In the CAFTA framework, Indonesian businesses, from large ones to home industries, are faced with
a very challenging price competition from cheaper Chinese-made products.

Price components embodied in Chinese products include high Chinese labor productivity, massive economies of scale of Chinese industries, and possibly also some export subsidies, assuming the yuan’s real value is higher than its nominal value.

Faced with such tough competition, many Indonesian businesses could go out of business soon.

Although free-trade supporters believe that price competition is an efficient way to reallocate resources to productive sectors, price competition in reality, also partially including export subsidies, would not reallocate resources to ensure their efficient use but rather displace them from the productive
sectors.

Should the yuan gradually appreciate as illustrated earlier, the price of Chinese products would very likely increase in accordance with the yuan’s appreciation.

By then, I believe our products will be as competitive as Chinese products, both in the domestic and in the export markets.

Since the adjustment of the yuan will take some time, however, many of Indonesia’s domestic industries will not be around by then.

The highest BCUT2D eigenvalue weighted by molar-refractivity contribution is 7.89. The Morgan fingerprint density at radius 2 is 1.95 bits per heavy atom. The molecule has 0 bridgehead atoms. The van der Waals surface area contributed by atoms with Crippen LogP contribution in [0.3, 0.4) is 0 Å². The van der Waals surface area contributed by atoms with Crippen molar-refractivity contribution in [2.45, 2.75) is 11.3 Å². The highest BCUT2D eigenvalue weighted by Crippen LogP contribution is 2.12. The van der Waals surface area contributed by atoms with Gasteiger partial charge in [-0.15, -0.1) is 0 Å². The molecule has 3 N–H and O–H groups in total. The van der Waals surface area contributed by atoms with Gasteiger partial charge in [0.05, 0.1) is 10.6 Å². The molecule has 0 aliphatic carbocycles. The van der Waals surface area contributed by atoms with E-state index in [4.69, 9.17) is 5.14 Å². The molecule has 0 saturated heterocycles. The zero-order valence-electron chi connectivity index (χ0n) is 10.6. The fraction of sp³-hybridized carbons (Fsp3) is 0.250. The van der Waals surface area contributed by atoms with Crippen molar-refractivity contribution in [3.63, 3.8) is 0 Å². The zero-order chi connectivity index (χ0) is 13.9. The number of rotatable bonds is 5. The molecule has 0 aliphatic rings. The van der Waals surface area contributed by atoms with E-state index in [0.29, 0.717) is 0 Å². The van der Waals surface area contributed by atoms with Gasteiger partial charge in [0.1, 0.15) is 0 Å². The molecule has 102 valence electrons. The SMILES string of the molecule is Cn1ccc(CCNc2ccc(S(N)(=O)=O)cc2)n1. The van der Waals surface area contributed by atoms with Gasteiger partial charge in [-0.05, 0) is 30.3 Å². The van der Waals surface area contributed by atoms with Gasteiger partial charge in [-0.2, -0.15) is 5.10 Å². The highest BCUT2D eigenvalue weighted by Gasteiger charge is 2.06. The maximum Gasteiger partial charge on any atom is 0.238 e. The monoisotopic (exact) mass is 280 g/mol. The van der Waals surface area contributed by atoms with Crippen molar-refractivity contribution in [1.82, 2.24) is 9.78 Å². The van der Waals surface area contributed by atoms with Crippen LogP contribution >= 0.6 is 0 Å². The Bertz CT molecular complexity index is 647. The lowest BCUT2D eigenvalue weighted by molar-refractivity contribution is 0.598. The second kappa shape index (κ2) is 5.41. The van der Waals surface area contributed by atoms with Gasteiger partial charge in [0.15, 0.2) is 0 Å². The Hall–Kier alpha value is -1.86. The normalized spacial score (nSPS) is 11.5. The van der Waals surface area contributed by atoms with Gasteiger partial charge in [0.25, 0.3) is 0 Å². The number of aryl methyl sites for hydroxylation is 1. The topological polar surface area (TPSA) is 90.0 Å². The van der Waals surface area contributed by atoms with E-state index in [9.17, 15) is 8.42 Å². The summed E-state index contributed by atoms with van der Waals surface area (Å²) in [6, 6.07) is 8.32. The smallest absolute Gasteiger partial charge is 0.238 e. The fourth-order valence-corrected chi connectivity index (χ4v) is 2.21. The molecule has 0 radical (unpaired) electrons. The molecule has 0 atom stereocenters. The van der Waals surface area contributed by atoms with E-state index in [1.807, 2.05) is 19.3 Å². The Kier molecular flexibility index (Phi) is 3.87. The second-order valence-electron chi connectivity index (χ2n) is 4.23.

That is why Indonesian policymakers should rethink the country’s trade policy for long-term purposes, particularly because once businesses are forced to exit the marketplace, re-entry will not be easy.

During the planned visit to Indonesia next month by Chinese Prime Minister Wen Jiabao, I suggest Indonesian policymakers carry out this agenda to ensure that the implementation of the CAFTA should not be a legal form of predatory trade mechanism that would, probably in a mid-term horizon, not only displace efficient domestic industries, but also jeopardize Indonesian consumers to limited options of relatively more expensive Chinese products given the fact that many domestic competitors could go out of the marketplace.

The writer is a graduate student at Brandeis University’s International Business School, in Massachusetts, the United States.